Wall Street falls on worries about US recession

Wall Street’s major indices have fallen as investors worried about the prospect of an economic downturn and a blow to corporate profits from the US Federal Reserve’s aggressive tightening measures to suppress inflation.

The Dow broke through its mid-June low on an intraday basis to hit 29,643.93 points, reaching a nearly two-year low.

The S&P 500 and Nasdaq are also approaching mid-June lows, their weakest points for the year.

Both the S&P 500 and Nasdaq are already in bear markets, falling more than 22 percent and 30 percent so far this year, respectively, amid concerns about a host of issues, including the conflict in Ukraine and the tightening of financial resources. conditions around the world.

The US central bank raised rates by a widely expected 75 basis points on Wednesday and signaled a longer trajectory for policy rates, raising hopes that the Fed expects to get inflation under control in the near term.

“The latest Fed moves make us feel like the end of the rate hikes is not near,” said Rick Meckler, a partner at Cherry Lane Investments in New Vernon, New Jersey.

“There’s very little positive news at the moment and it could lead to some sort of final sell-off… it’s certainly possible that we’re approaching lows in the near term.”

The bleak outlook of a handful of companies – most recently FedEx Corp and Ford Motor Co – has also contributed to the woes in a seasonally sluggish period for markets.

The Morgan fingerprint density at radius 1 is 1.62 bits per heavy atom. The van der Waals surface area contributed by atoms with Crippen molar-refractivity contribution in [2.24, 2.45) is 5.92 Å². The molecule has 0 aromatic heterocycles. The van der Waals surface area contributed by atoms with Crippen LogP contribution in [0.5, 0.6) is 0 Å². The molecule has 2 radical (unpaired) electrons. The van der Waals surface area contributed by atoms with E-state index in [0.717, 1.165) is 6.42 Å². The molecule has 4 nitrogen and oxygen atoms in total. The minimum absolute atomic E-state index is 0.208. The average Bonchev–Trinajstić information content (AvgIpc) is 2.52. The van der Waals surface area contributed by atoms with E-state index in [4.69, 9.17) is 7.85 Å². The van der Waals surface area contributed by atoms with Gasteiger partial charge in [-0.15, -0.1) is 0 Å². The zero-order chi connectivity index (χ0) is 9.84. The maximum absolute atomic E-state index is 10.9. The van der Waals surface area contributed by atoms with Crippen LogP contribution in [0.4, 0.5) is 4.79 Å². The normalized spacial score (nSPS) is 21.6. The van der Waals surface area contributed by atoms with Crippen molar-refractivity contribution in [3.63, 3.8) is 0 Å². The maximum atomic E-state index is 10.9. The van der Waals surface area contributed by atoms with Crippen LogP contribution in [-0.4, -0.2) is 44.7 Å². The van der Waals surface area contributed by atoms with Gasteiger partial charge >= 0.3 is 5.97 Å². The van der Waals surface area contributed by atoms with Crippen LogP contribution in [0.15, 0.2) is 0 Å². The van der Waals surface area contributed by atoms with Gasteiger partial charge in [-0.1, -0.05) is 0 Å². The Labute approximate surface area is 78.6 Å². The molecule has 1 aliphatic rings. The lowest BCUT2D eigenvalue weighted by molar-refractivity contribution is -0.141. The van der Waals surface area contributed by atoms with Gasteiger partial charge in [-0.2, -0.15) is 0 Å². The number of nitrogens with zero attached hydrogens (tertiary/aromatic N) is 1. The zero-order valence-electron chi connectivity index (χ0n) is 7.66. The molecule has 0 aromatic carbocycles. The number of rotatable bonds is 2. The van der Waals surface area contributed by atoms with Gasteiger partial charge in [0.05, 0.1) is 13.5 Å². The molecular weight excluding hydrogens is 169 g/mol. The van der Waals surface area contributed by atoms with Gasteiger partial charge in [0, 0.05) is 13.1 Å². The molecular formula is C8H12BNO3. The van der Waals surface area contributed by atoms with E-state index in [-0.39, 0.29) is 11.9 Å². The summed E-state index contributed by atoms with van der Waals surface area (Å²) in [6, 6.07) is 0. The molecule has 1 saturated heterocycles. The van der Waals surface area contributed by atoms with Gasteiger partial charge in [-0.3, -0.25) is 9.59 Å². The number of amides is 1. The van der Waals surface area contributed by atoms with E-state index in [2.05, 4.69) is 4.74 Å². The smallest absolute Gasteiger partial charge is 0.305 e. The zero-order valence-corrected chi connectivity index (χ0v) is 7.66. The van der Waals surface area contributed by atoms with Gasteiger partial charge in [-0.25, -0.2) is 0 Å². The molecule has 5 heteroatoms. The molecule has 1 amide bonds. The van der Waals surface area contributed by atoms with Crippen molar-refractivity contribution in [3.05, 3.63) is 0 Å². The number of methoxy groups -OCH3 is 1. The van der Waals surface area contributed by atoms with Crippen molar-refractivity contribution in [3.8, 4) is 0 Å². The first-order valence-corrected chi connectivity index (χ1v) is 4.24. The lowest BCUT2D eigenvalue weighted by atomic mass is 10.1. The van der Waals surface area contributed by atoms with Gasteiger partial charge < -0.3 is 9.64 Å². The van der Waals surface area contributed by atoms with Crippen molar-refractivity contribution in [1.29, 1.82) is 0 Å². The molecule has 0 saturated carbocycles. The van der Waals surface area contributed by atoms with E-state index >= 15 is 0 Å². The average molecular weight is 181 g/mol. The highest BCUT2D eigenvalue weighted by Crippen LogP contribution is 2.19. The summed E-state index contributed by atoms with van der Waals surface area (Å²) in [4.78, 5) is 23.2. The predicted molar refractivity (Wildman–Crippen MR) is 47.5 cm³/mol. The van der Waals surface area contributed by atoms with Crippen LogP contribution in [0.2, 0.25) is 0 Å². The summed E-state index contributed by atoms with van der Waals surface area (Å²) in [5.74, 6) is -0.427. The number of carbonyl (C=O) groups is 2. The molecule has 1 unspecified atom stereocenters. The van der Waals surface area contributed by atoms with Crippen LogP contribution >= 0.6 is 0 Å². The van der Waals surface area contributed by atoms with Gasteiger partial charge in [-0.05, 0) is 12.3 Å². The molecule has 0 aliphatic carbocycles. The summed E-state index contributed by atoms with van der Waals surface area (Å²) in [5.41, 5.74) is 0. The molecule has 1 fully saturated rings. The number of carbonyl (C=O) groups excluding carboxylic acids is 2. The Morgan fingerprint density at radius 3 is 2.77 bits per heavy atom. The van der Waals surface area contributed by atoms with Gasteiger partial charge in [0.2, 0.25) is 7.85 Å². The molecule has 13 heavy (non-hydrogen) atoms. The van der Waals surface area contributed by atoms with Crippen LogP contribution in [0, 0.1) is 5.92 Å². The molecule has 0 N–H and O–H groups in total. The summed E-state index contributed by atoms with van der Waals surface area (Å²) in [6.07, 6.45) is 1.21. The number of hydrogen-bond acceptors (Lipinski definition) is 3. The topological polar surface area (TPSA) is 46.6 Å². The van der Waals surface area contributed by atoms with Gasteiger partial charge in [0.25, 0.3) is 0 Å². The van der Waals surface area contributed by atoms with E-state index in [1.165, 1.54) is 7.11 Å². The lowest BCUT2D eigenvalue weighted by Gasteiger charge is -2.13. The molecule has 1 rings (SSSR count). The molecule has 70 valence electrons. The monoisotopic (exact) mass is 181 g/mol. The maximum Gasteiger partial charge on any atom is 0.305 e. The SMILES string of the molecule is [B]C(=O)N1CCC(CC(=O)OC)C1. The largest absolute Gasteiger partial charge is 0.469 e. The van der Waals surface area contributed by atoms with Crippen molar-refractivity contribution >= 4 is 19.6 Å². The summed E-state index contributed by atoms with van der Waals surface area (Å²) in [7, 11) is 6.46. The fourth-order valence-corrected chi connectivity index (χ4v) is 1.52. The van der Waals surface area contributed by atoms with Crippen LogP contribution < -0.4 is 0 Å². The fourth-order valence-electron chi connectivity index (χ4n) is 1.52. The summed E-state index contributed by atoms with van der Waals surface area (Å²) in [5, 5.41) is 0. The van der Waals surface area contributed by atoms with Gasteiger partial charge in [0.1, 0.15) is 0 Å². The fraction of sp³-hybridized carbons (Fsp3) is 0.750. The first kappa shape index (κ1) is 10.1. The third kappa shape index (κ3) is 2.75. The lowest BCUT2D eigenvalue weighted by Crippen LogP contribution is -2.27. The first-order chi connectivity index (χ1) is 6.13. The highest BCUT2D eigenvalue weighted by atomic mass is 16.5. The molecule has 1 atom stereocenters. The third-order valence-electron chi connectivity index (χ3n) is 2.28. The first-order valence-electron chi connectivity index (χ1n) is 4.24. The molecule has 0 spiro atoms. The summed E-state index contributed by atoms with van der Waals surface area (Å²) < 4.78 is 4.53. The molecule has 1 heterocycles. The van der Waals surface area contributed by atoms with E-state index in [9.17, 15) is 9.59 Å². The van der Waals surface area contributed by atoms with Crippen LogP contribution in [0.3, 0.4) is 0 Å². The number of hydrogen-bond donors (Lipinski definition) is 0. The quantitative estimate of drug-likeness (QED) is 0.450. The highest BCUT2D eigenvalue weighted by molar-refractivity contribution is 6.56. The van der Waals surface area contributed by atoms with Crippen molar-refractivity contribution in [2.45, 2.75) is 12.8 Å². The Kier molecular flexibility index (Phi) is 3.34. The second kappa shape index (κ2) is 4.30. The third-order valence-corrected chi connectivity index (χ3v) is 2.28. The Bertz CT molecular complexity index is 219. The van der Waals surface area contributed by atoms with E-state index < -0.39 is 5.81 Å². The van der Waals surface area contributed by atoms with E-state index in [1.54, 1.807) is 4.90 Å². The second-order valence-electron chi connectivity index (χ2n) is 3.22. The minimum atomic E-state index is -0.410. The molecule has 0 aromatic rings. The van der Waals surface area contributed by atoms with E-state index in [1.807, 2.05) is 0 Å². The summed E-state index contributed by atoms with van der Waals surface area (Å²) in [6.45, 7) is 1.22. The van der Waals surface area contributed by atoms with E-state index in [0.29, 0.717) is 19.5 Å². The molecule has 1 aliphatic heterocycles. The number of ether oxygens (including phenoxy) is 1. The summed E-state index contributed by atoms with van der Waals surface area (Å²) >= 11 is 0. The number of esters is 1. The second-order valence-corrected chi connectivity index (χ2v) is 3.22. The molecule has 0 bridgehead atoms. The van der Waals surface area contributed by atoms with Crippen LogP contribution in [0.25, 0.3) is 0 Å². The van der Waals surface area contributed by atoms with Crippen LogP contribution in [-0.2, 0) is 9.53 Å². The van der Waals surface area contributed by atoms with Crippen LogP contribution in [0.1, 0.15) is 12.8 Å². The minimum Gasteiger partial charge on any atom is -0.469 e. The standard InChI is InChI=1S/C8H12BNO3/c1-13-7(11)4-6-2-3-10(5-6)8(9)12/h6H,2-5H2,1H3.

Goldman Sachs lowered its year-end 2022 target for the benchmark S&P 500 index by about 16 percent to 3,600 points, down 2.5 percent from current levels.

During early trading, the Dow Jones Industrial Average fell 408.50 points, or 1.36 percent, at 29,668.18, the S&P 500 fell 65.07 points, or 1.73 percent, at 3,692.92, and the Nasdaq Composite fell 220.27 points, or 1.99 per year. cents, at 10,846.54.

All three indices were set for significant weekly losses.

Technology and growth stocks fell with mega-cap names including Alphabet Inc, Apple Inc, Amazon.com, Microsoft Corp and Tesla Inc, all of which fell more than 1.0 percent.

All 11 major S&P sectors fell in early trading, led by a 5.6 percent decline in energy stocks.

Banks fell 1.6 percent.

Costco Wholesale Corp. lost 2.4 percent after the big-box retailer reported a decline in profit margins in the fourth quarter.

The CBOE volatility index, also known as the Wall Street fear meter, rose to 28.72 points.

Meanwhile, Fed Chair Jerome Powell will make an opening statement on the transition to a post-pandemic economy at an event on Friday.

The number of declining issues surpassed the avant-garde by a ratio of 11.33 to 1 on the NYSE and a ratio of 6.67 to 1 on the Nasdaq.

The S&P index failed to record a new 52-week high and 125 new lows, while the Nasdaq recorded seven new highs and 558 new lows.

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